This question is of relevance to all who wish to collaborate on the Old School Adventure Guide
Question 1: "Should character level lead to an increase in ability in certain actions or should species and ability scores determine ability in a certain action, independent of level?"
As an example, I'm thinking particularly about such things as breath holding time, and broad jumping distance here. The rules I have outlined previously suggest that level matters.
Breath holding time in rounds = Constitution + level
Broad Jumping distance = Level + Strength bonus + Dexterity Bonus + 2d6
One could easily design rules that might be independent of level:
Breath holding time in rounds (minutes) = Constitution / 3 (rounded up) as the Dungeoneer's survival guide does.
Broad Jumping distance = 4 (dwarf) + Strength bonus + Dexterity Bonus + 2d6
Broad Jumping distance = 6 (human) + Strength bonus + Dexterity Bonus + 2d6
This is important as well for rules design because, once level is added, the tendency by necessity is that a level 1 character often has ability in that action less than a modern human, but at high level they are likely to exceed a modern human.
To answer question 1, I think we must first answer Question 2.
Question 2: Are we creating rules for heroic fantasy or rules for the simulation of a world that obeys Earth laws as close as possible, within an imagined fantasy setting?
I was watching SG-U episode 3 (it's ok, nothing as good as BSG), and the characters venture onto a desert planet. 6 hours later they are dying of dehydration and exhaustion. 6 hours? (Reminds me of the South Park episode where they all go cannibal after only 1 hour without food and eat someone who wonder if they are diabetic.)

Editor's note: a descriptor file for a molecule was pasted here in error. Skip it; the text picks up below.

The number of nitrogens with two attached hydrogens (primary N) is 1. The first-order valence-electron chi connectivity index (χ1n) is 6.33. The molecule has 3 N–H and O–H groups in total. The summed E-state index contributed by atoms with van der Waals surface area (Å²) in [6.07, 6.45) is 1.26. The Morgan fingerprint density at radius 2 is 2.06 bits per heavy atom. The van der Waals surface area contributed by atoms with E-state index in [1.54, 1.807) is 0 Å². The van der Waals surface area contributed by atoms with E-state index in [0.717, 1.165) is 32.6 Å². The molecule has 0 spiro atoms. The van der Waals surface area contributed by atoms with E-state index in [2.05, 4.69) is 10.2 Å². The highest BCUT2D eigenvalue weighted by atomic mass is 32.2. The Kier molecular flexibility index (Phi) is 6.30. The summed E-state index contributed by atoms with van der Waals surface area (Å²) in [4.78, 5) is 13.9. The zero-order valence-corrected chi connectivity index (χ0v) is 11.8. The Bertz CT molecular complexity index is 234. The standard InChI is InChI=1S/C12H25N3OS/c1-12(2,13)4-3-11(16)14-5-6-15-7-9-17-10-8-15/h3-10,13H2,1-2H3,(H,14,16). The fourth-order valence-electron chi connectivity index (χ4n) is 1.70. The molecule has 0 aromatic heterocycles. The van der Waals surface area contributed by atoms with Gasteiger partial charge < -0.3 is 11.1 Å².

Good drama demanded in SG-U, they start suffering on the desert planet soon, within hours, not days later as might be more realistic.
So when creating travel rules, and weather systems, for the Adventure Guide, I know some would feel that the chance of a tornado or blizzard can't be for example, 01 on d%. Since that would mean there is a tornado every 100 days and that is not realistic.
Or Cook expert: sailing rules 2d6 on a 12: Gale, 80% chance of galley sinking. That's 2.2% chance of gale and sinking every journey: the Roman navy would be sunk in a year!
If your players head out into a heavy storm what's their chance of being struck by lightning?
Real 1: 250000
Or are you going to just say double 1 on 2d6?
It is my belief that I am playing a game not a simulation. One still needs laws and rules in a game, that allows player choice and the player's ability to weigh risk, but if my odds of encountering adventure are as close to my normal life chances of encountering some adventure, I don't see myself or my players being very entertained.
In my world, ships sink, frequently and lightning strikes twice, often.
Question 3: What about in your world, what about the the Old School Adventure Guide?